Ok, so nothing has really happened in the past week related to NASCAR that has set me off, so I figure I may as well make some predictions for the upcoming year. I didn't put much thought into this, and some of it I'm pulling out of my .... hat ... as I'm typing. So let's get started.
#1. Jimmie Johnson will NOT have six championships at the end of this year. Why? Because I just don't believe that anyone can win six championships in a row. Call it law of averages, or whatever else you want, something just has to give.
#2. I believe that one of Jeff Gordon, Carl Edwards or Kevin Harvick will win the Championship. I won't name which one, I just believe that these three are in the best position to put a championship season together.
#3. Dale Earnhardt Jr will return to victory lane in the Sprint Cup Series this year. I don't know if it'll be on a plate track, a short track or an intermediate track. I don't know if he'll do it on strategy (fuel mileage/rained shortened). But he will win.
#4. Dale Earnhardt Jr will end the regular season in 11th or 12th position in points but will not make the Chase because someone else in the top 20 had more wins than him. NASCAR will again change something trying to get Dale Jr into the chase again going into 2012.
#5. Jamie McMurray will not win a race and will not make the chase. Sorry Jamie, you had a good year last year, and I think you're a great person. I just don't believe that you are that good.
#6. Juan Pablo Montoya will win on an oval this year (likely Indy, Pocono or Michigan) and finish top 5 in the Chase.
#7. Marcos Ambrose will win one of the road course races.
#8. AJ Allmendinger will get one of the Chase 'wildcards' for winning the most races and running in the top 20 in points.
#9. Mark Martin will get the other Chase 'wildcard'.
#10. Chasers in no particular order: Carl Edwards, Jeff Gordon, Kevin Harvick, Jimmie Johnson, Juan Pablo Montoya, Kyle Busch, Tony Stewart, Denny Hamlin, David Reutimann, Joey Logano, Mark Martin(wildcard), AJ Allmendinger(wildcard)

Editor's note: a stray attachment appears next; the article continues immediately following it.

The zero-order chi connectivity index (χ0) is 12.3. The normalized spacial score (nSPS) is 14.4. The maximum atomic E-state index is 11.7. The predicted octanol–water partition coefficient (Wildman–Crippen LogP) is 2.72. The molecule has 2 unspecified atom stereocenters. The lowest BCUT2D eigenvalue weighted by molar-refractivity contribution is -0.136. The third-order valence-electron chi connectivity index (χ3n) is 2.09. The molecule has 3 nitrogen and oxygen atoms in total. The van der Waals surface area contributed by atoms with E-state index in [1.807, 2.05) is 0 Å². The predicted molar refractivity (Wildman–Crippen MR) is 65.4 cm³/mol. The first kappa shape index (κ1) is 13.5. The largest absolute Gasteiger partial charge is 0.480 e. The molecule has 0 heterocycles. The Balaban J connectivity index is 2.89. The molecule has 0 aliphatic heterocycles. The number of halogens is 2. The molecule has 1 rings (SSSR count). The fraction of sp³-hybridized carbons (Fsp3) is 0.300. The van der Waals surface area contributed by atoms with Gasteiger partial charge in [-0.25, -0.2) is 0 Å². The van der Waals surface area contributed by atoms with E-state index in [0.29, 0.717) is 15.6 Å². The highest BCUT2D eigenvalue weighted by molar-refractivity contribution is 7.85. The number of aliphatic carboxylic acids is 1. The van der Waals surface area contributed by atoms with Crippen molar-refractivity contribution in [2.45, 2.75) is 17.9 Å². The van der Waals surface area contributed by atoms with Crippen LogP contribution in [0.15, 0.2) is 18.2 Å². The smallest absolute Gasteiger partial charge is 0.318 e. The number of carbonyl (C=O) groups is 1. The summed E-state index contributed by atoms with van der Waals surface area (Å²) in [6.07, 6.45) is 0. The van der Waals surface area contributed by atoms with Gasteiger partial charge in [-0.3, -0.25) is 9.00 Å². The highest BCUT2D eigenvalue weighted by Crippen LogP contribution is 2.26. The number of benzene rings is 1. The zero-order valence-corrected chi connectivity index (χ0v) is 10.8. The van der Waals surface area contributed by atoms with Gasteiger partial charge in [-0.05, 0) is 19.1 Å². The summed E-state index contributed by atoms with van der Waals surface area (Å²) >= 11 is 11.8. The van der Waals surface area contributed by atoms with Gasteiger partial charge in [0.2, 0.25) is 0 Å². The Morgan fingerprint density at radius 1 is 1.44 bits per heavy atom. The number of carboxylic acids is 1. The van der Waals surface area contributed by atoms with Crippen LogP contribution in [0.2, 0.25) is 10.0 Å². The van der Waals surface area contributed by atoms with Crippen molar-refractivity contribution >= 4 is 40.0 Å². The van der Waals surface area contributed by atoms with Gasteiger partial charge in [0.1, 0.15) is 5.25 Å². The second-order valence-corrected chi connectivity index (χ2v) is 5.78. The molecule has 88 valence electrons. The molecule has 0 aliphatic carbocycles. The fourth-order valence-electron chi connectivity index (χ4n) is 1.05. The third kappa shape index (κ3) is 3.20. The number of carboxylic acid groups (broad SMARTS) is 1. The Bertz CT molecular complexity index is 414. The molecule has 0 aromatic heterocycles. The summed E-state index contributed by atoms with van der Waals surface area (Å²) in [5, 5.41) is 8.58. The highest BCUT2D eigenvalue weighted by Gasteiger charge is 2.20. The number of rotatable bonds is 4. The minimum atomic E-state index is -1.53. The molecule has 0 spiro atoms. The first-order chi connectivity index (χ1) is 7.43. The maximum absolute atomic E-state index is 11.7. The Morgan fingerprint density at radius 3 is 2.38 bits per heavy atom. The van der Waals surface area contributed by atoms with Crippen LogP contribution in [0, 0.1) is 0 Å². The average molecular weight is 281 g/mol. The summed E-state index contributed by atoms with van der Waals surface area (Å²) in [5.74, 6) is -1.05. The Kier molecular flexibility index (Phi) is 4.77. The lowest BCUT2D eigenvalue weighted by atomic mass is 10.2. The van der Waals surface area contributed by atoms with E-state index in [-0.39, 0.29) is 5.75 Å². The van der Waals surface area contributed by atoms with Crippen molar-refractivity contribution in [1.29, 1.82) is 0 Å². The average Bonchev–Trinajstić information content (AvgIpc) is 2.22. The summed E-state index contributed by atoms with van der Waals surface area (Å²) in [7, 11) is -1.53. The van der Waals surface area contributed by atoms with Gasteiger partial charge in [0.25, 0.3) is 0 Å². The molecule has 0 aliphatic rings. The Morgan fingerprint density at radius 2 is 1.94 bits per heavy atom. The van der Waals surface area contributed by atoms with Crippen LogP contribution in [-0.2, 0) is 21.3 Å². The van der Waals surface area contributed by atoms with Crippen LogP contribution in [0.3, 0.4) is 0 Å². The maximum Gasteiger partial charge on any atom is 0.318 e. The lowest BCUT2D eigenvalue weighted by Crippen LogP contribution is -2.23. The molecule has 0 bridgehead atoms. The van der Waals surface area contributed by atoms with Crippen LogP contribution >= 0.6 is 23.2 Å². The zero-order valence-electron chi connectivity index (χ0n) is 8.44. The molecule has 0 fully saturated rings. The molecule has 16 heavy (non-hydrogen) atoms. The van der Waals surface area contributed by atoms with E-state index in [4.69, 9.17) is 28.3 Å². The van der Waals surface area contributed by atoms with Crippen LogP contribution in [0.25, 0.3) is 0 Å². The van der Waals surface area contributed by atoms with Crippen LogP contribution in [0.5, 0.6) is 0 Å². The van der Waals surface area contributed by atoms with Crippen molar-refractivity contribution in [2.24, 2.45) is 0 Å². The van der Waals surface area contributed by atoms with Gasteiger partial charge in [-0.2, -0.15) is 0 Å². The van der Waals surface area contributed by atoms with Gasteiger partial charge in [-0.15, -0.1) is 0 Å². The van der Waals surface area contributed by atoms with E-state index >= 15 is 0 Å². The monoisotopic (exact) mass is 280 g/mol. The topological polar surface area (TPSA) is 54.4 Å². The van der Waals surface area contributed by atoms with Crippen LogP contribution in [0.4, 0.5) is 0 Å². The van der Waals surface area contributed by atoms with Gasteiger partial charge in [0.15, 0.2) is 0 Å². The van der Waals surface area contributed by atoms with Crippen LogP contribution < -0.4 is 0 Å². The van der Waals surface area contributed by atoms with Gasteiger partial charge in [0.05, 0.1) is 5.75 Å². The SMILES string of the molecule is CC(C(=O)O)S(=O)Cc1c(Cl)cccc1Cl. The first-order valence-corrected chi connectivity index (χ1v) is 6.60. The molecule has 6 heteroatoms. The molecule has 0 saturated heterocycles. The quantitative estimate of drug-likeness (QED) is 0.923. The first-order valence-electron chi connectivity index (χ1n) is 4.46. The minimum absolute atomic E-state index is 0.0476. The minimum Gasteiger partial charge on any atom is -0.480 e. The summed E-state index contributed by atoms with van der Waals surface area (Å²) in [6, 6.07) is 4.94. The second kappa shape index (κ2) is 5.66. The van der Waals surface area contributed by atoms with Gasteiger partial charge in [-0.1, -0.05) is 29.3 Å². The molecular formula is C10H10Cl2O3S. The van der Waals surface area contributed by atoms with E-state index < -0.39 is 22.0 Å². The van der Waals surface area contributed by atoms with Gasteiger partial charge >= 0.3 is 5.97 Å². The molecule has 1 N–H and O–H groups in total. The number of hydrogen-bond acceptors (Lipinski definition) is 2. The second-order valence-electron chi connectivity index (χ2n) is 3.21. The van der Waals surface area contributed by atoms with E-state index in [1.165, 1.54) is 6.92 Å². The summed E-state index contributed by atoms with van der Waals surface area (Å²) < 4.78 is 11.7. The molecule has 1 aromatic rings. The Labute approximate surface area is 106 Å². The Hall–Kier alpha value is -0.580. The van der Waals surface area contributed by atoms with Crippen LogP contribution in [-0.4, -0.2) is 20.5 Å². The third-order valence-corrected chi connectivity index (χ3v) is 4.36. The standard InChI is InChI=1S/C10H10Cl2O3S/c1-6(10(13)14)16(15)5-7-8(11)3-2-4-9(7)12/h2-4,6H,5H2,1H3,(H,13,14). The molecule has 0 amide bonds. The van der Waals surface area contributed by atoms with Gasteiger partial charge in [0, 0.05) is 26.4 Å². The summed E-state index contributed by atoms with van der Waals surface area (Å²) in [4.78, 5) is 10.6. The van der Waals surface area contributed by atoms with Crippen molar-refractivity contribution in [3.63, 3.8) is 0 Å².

So, that about wraps it up for my predictions for the year. I'm shooting for 10% accuracy. Can't wait till it all kicks off tomorrow night!
Good luck to all the competitors this season, be safe, drive hard & have fun and give 'em the old chrome horn if you've got to!

Thursday, February 3, 2011

There are a couple of potential moves that could make for a crazy SILLY SEASON!!!!

The list of big name free agents this year is huge! Carl Edwards, Clint Bowyer, Juan Pablo Montoya, Greg Biffle, Jeff Burton, Ryan Newman, Brian Vickers and Mark Martin. All great racers with tons of talent. When I first glanced at this list I thought there probably wouldn't be much movement among these drivers as they are all in pretty good positions. Each driver has a competitive team and a good relationship with their sponser. Moving would not likely give any one of these drivers a better shot at being competitive. That being said, when I considered the situation a little closer, there are a couple potential occurances that would open the door to a flurry of activity among the free agent players.